If a crusher can process the ore at Mantos Blancos, it can process ore anywhere.
It’s a common sentiment across the Chilean mining industry. The rock is so hard and abrasive here that many mines view Mantos Blancos as the ultimate proving ground.
“Suppliers want to test their products here, and Chilean mines asks if machines were tried in Mantos Blancos, because if they work here, they work everywhere,” says Pablo Carrasco, Mantos Copper’s purchasing superintendent for Mantos Blancos and the company’s Mantoverde mine.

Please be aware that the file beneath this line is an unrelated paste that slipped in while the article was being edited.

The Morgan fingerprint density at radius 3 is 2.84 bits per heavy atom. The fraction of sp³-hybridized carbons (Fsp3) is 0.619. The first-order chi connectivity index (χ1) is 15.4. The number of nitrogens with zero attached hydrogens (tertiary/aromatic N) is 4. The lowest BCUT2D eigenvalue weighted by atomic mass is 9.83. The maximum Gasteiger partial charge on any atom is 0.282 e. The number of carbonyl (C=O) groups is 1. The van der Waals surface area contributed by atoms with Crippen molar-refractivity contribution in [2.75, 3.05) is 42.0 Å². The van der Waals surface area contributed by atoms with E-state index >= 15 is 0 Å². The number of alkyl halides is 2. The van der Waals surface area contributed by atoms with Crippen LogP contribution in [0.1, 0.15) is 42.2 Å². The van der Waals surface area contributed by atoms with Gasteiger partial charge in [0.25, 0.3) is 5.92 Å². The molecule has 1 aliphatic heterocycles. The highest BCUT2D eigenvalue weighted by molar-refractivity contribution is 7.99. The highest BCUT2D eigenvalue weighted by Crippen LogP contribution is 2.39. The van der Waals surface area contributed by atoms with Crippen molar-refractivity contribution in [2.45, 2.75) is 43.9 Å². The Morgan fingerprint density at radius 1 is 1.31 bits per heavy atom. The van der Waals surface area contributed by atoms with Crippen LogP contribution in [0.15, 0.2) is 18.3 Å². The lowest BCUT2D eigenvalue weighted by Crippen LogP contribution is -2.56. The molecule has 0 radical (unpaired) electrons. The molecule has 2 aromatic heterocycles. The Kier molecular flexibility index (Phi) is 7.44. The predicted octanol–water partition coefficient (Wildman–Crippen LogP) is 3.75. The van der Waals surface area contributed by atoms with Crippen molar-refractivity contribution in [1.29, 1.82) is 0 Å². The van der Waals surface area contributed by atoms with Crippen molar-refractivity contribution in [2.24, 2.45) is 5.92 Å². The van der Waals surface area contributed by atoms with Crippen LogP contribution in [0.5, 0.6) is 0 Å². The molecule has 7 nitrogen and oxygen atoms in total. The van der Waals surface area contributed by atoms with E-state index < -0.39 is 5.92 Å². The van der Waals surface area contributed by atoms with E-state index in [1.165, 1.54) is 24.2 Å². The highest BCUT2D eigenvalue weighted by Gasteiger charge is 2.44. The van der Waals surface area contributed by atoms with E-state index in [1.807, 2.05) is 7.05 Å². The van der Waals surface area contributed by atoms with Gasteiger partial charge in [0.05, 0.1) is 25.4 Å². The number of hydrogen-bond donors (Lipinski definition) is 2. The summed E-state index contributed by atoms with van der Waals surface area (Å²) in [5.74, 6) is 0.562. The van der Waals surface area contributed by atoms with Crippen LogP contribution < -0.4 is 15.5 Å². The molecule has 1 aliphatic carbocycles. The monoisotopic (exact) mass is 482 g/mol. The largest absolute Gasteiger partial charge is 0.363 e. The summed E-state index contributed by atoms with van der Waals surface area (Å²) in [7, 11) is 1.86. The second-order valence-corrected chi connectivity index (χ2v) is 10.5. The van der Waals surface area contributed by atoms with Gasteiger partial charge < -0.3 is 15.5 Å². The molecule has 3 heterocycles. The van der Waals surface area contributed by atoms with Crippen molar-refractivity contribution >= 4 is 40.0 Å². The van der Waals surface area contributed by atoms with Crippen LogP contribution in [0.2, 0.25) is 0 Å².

Eight hundred metres above sea level in the Atacama Desert – one of the most arid places on the planet – Mantos Blancos produces around 50,000 tonnes of fine copper each year. The mine runs an oxide circuit for leaching and a sulphide circuit for flotation. By increasing the processing capacity of its sulphide plant, Mantos Blancos plans to maintain current production levels through 2035.
The sulphide circuit consists of a primary crusher, a secondary crusher and three tertiary crushers in a closed circuit, for the production of a product approaching 98 percent smaller than ¼” (6.4mm) to supply the ball mills.